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The description of Miss Emily is primarily a metaphor, in which William Faulkner compares her to a statue or other human-made artifact that has toppled or crumbled from disuse or disrepair. "Fallen" emphasizes the passive or accidental quality by which this occurred. "Monument" emphasizes that Emily was a symbol of a larger entity—in this case, a way of life—that was once prominent and worthy of commemorating. "Fallen," however, is also an old-fashioned term for a woman who has become sexually active without being married, sometimes becoming a social outcast. This may apply to Emily as well.

He goes on to describe the deterioration and decay of Emily's home, which was of an old-fashioned architectural style and had been sorely neglected after her father's death. Its association with decay is furthered when he mentions its unpleasant smell.

Emily herself is described in unflattering terms. She stopped taking pride in her appearance, to the point of becoming obese, and then stopped appearing in public at all.

Finally it becomes clear that Miss Emily had fallen very far. Her sanity was gone, she kept a corpse in her bed, and she was probably a murderer. We cannot know if she had a sexual relationship with Homer, but the townspeople apparently thought so, thus the connotation of "fallen woman."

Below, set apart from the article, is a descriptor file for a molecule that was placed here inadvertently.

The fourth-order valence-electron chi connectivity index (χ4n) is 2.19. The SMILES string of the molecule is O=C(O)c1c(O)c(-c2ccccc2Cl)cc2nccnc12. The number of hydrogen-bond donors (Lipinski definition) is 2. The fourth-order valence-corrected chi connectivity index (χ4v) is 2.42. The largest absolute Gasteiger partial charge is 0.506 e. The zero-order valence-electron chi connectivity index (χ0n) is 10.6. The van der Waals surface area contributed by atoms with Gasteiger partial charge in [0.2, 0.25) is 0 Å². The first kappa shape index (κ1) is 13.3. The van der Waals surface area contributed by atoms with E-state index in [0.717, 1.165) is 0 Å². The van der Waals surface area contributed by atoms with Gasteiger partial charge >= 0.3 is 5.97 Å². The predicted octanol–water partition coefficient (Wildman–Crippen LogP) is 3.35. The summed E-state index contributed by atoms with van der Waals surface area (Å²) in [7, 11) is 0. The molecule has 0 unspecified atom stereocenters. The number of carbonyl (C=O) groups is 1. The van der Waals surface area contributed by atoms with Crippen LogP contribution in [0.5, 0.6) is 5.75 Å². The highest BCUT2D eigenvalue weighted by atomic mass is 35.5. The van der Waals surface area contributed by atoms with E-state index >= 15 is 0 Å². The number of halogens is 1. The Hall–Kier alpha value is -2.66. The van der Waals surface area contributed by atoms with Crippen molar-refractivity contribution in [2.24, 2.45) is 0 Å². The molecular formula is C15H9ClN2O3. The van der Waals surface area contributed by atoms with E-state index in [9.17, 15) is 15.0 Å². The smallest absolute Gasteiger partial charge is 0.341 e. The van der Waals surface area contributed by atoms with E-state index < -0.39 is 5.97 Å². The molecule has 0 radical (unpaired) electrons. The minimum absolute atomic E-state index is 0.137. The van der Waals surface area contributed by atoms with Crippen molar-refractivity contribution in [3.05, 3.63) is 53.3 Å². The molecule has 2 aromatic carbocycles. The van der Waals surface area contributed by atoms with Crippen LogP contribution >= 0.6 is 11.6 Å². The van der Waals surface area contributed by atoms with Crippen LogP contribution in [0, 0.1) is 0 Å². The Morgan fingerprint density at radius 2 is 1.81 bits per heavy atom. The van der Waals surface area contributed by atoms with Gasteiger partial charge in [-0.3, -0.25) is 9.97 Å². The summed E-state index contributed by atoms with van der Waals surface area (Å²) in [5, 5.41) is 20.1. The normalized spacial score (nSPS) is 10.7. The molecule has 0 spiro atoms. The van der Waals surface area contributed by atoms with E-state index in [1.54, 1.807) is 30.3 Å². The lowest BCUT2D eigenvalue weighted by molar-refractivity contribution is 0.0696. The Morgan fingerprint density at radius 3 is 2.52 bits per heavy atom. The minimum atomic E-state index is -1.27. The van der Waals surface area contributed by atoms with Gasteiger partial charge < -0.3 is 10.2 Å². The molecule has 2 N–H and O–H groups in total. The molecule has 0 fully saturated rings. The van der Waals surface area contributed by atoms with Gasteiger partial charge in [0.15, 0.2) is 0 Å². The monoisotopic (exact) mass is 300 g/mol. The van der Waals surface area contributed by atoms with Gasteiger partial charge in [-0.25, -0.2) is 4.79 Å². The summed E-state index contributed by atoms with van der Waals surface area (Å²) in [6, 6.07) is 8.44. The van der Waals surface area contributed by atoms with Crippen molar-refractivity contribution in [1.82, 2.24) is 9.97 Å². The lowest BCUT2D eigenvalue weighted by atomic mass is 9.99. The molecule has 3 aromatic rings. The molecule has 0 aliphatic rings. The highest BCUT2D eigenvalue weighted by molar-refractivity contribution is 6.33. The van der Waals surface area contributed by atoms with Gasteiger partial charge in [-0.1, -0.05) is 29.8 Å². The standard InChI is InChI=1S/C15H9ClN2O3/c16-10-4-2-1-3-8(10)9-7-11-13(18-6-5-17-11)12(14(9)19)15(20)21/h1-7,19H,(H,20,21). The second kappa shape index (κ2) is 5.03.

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As was mentioned in the previous post, Emily Grierson is a vestige of the Old South before the Civil War. She comes from a prestigious, wealthy family who owned slaves and were well respected throughout the town of Jefferson. The Grierson's occupied the upper-class and also inhabited a mansion that depicted their financial success. Following the Civil War, the entire social system of the South completely changed. Slavery was outlawed, the Griersons gradually lost their fortune, and old traditions were eventually forgotten. Emily Grierson becomes a hermit who resembles a corpse, and her family's once magnificent mansion is decaying. Both Emily and her home symbolically represent how the Old South has "fallen." The former Southern aristocracy has lost its wealth and prestige following the Civil War. Similar to a "fallen monument," Emily is a sad reminder of the Old South's former glory. She and her home represent the remnants of the tradition, lifestyle, and society of the Antebellum period. 

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The Old South was ran by families with an equal financial and social power to the aristocracy in Europe.  Emily Grierson belonged to one of such families back in her youth. The irony comes after the War, and during the reconstruction of the South how families that once lived off prestige, pedigree, money, and privileges had to make do without any of it. Their old colonial mansions fell to the ground and into oblivion. The old mannerisms, customs, and traditions of old were also succumbing to the changing times. Emily, like those old, strong plantations, was a thing of the past gone awry. She is a vestige, a symbol of a past that will not return. She is a fallen monument for that same reason: All that defined her and put her in the pedestal of Old Southern magnificence is now gone forever, and she is unable to move on from it.